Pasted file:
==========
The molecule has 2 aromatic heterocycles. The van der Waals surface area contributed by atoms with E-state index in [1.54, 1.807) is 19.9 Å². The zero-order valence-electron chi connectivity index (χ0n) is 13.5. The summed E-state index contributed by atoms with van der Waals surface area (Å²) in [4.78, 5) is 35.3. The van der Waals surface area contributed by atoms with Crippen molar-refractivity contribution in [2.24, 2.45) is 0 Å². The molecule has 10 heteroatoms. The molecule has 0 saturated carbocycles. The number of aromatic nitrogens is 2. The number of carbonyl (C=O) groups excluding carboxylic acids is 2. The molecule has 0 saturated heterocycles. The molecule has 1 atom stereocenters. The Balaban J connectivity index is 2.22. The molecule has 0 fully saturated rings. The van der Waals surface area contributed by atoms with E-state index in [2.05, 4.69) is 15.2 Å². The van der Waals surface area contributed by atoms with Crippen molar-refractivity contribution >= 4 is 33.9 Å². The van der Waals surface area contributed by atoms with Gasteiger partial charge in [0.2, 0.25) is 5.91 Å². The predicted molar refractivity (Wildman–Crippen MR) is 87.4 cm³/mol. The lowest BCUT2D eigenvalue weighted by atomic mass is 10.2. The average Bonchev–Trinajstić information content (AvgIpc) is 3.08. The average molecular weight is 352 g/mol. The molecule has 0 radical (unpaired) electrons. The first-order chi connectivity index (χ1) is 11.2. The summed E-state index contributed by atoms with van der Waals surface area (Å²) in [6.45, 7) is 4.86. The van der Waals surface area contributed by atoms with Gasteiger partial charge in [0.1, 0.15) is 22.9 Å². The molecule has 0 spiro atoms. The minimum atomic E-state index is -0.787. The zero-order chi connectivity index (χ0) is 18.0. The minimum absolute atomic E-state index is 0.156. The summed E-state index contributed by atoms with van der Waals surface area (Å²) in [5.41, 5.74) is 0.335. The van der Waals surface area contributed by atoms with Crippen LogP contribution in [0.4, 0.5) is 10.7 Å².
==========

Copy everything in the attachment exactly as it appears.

The molecule has 2 aromatic heterocycles. The van der Waals surface area contributed by atoms with E-state index in [1.54, 1.807) is 19.9 Å². The zero-order valence-electron chi connectivity index (χ0n) is 13.5. The summed E-state index contributed by atoms with van der Waals surface area (Å²) in [4.78, 5) is 35.3. The van der Waals surface area contributed by atoms with Crippen molar-refractivity contribution in [2.24, 2.45) is 0 Å². The molecule has 10 heteroatoms. The molecule has 0 saturated carbocycles. The number of aromatic nitrogens is 2. The number of carbonyl (C=O) groups excluding carboxylic acids is 2. The molecule has 0 saturated heterocycles. The molecule has 1 atom stereocenters. The Balaban J connectivity index is 2.22. The molecule has 0 fully saturated rings. The van der Waals surface area contributed by atoms with E-state index in [2.05, 4.69) is 15.2 Å². The van der Waals surface area contributed by atoms with Crippen molar-refractivity contribution >= 4 is 33.9 Å². The van der Waals surface area contributed by atoms with Gasteiger partial charge in [0.2, 0.25) is 5.91 Å². The predicted molar refractivity (Wildman–Crippen MR) is 87.4 cm³/mol. The lowest BCUT2D eigenvalue weighted by atomic mass is 10.2. The average Bonchev–Trinajstić information content (AvgIpc) is 3.08. The average molecular weight is 352 g/mol. The molecule has 0 radical (unpaired) electrons. The first-order chi connectivity index (χ1) is 11.2. The summed E-state index contributed by atoms with van der Waals surface area (Å²) in [6.45, 7) is 4.86. The van der Waals surface area contributed by atoms with Gasteiger partial charge in [0.1, 0.15) is 22.9 Å². The molecule has 0 spiro atoms. The minimum atomic E-state index is -0.787. The zero-order chi connectivity index (χ0) is 18.0. The minimum absolute atomic E-state index is 0.156. The summed E-state index contributed by atoms with van der Waals surface area (Å²) in [5.41, 5.74) is 0.335. The van der Waals surface area contributed by atoms with Crippen LogP contribution in [0.4, 0.5) is 10.7 Å².